On Track With Johnny D: Waits For No One

 

Are you ready for 2019? You’d better be. It’s coming. Like it or not. And, as they say, ‘Time, like the subway, waits for no one.’

This past season was a good one. We had Justify, a Triple Crown winner, only the 13th in history. What’s that you say? Not a big deal? OK. Perhaps, the second such sweep in the last three years has muted the thrill. To this writer, however, who suffered through the 37-year Affirmed-American Pharoah drought, a Triple Crown winner remains a cherished gift. Particularly incredible is that in just 111 days Justify went from being an un-raced 2-year-old colt to a Triple Crown winner! It’s doubtful any of us will see that again. That trainer Bob Baffert was at the helm for the last two TC winners truly is amazing. What’s scary is that heading into 2019 the trainer seems loaded with even more potential sophomore talent than ever before.

Among veteran performers, Accelerate dominated Grade 1 events like no other—winning six. He even took his SoCal blockbuster show on the road to Kentucky and gifted trainer John Sadler a Breeders’ Cup-race victory…finally—the trainer’s first in more than 40-plus starts. That Sadler broke the ice by winning the Classic seems poetic justice.

The 2018 Horse of the Year debate between Justify and Accelerate backers will escalate from now until after sunset and a cocktail hour Jan. 24 at Gulfstream Park when the golden trophy is presented. Both horses sport worthy credentials and legitimate cases will be advanced vigorously by supporters. (More on where we stand on the issue at a later date in this space.)

Monomoy Girl, the 3-year-old filly that won 6 of 7 soph starts, including the BC Distaff against older foes, surely is the queen of 2018. In fact, she quietly has compiled an impressive career resume that shows her actually finishing second just once in 11 career starts by a mere neck at age 2 in the Golden Rod at Churchill Downs. Her lone defeat this year came via disqualification in the Cotillion Stakes at Parx when she dipsy-doodled her way home and may (or may not) have hampered the chances of runner-up Midnight Bisou.

The final month of 2018 began Saturday with Gulfstream Park opening for its 80th racing season. Claiming Crown, a day that honors daily performers in the majority of races at nationwide tracks, again delivered a rich, entertaining and challenging sequence of puzzles.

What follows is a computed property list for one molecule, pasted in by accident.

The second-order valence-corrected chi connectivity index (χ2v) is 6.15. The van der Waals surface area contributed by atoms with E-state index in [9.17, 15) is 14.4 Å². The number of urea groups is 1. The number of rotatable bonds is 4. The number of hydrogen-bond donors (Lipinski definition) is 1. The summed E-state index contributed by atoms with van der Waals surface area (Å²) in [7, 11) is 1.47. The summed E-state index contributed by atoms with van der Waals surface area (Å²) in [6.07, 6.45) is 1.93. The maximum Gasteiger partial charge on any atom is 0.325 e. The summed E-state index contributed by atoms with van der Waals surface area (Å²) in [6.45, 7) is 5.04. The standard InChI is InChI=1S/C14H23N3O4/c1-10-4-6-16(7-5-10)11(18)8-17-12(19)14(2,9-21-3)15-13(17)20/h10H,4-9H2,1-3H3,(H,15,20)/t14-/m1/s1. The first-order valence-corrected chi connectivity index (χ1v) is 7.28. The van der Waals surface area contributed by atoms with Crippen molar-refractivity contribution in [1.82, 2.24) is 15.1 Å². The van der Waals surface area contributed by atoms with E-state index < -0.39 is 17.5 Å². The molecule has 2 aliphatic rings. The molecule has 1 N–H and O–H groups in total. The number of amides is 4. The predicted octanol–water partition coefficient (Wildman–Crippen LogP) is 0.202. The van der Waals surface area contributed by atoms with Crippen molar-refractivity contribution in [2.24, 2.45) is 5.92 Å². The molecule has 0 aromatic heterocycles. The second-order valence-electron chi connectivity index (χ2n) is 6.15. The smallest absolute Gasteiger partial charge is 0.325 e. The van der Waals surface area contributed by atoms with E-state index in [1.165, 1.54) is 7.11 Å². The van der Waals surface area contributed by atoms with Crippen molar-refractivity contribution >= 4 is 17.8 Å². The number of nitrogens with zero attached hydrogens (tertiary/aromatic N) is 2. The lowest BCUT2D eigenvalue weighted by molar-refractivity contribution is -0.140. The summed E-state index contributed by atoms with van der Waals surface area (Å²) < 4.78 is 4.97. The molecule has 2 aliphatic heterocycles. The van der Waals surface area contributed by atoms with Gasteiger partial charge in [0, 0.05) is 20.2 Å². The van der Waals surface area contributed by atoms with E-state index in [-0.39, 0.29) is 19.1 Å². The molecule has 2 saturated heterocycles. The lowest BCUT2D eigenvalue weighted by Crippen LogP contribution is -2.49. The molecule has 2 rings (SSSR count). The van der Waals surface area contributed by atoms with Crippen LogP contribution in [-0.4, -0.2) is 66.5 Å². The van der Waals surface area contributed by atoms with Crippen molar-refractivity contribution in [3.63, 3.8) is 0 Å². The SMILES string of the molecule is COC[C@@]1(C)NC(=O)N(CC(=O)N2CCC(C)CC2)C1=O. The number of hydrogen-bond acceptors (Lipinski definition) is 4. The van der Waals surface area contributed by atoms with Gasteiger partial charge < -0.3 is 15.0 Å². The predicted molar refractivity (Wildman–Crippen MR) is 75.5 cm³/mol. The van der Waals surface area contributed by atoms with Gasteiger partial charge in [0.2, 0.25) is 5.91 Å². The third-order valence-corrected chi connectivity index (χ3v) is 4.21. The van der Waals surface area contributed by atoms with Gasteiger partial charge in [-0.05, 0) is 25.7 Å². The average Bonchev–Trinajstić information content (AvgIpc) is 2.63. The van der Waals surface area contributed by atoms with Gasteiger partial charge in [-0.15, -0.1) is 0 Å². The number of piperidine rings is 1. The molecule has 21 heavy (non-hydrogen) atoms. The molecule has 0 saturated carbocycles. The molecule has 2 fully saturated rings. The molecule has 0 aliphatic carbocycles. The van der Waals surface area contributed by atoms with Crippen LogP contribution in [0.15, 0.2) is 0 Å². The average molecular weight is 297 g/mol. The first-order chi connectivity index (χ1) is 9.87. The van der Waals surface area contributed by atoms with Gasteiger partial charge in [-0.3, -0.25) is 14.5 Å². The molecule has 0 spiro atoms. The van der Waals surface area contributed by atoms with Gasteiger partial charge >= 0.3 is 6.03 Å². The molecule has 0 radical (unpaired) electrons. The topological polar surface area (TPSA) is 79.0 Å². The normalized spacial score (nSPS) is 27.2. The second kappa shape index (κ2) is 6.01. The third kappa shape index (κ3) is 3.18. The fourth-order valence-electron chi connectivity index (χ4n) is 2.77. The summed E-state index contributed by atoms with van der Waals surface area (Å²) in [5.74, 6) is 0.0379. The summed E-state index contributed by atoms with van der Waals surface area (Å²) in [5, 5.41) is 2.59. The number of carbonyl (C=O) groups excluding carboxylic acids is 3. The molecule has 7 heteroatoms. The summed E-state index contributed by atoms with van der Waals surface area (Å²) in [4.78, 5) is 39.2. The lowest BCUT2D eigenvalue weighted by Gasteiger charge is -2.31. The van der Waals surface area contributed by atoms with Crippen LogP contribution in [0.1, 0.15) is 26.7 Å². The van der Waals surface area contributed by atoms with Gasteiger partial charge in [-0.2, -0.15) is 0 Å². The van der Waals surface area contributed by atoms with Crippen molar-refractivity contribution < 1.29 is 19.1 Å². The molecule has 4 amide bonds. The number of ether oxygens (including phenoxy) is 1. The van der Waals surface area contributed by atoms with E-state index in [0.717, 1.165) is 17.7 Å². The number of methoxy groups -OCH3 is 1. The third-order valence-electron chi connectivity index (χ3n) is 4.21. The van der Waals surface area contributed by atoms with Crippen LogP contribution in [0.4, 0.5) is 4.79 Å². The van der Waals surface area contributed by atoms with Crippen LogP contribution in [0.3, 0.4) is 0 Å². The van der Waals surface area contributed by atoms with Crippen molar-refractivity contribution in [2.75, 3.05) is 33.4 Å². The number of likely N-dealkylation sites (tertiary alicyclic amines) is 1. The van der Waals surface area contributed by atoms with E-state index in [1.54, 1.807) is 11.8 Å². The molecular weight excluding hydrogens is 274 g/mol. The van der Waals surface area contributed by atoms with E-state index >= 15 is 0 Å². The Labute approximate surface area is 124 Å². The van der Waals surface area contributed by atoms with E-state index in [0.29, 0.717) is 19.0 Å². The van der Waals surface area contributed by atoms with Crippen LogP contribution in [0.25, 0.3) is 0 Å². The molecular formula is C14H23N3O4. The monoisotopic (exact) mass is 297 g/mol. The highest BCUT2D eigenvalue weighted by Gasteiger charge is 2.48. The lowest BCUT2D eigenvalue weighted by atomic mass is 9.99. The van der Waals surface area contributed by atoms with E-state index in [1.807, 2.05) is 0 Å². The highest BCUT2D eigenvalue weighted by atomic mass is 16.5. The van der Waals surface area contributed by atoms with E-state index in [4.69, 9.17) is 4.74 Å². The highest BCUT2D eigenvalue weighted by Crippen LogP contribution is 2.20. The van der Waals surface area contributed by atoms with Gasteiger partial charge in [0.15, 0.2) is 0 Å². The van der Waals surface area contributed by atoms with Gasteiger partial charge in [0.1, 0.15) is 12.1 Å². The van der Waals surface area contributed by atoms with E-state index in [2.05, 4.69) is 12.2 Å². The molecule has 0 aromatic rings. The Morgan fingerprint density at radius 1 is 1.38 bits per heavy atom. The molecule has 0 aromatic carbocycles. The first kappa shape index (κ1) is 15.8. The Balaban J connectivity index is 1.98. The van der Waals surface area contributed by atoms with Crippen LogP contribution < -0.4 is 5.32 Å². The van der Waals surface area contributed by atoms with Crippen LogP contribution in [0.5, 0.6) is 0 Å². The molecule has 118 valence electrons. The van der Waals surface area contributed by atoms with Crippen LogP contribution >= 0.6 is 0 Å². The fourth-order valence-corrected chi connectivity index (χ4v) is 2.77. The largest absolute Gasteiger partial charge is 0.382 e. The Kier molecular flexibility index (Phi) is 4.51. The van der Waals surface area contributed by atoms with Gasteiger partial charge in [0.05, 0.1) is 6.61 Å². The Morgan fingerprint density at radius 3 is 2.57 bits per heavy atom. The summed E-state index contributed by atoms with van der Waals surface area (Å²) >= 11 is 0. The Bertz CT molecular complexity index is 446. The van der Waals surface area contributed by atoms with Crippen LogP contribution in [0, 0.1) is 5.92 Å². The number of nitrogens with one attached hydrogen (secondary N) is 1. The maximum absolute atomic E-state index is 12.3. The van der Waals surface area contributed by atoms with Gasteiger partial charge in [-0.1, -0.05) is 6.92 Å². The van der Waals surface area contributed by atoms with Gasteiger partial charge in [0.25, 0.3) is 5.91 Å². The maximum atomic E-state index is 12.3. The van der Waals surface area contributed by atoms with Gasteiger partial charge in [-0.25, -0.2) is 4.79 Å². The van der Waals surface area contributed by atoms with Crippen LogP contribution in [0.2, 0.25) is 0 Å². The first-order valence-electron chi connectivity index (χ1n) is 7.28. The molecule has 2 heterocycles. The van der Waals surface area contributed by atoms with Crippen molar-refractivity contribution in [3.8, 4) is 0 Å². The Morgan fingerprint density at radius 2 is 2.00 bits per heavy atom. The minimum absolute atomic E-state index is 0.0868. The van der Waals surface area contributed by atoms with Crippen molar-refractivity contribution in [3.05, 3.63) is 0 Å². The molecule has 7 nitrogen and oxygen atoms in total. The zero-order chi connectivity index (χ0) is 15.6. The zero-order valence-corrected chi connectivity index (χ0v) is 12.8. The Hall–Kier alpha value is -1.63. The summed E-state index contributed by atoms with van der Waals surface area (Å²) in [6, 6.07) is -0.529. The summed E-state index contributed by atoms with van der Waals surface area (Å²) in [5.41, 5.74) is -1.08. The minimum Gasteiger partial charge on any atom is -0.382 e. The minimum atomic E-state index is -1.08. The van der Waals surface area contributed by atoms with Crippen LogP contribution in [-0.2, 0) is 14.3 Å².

That trainer Jorge Navarro won three Claiming Crown heats is unsurprising. That two of the winners--Salsa’s Return ($35.60) in the Iron Horse, and Mischief Maas in the Glass Slipper ($30.20) paid over $30--is astounding. Navarro wins races about as often as some trainers brush their teeth. Apparently, before the afternoon was complete, horseplayers had learned a lesson. Navarro’s Aztec Sense, winner of the day’s richest race and finale, returned just $5 for every $2.

Chris Landeros was the day’s saddle star with three victories. That’s a fantastic start for a rider that had won just 7 of 122 races at Gulfstream a year earlier.

Claiming Crown handle jumped 14% over last year’s record number, totaling $13.6 million. Gulfstream has hosted Claiming Crown for seven consecutive years and is committed to presenting the event through 2021.

Saturday, on my laptop via the magic of Xpressbet, I witnessed an unusual sports coincidence: A father and son each winning a major league sporting event within minutes of each other. Off at 4:53 pm ET in the ninth race at Tampa Bay Downs, jockey Brian Pedroza rode Trophy Doll to a wire-to-wire score in a mile and one-sixteenth turf race. Mere minutes later, off at 5pm ET, on the opposite coast in the fourth race at Del Mar, Brian’s father Martin Pedroza booted Placido gate-to-wire in a six-furlong dirt race!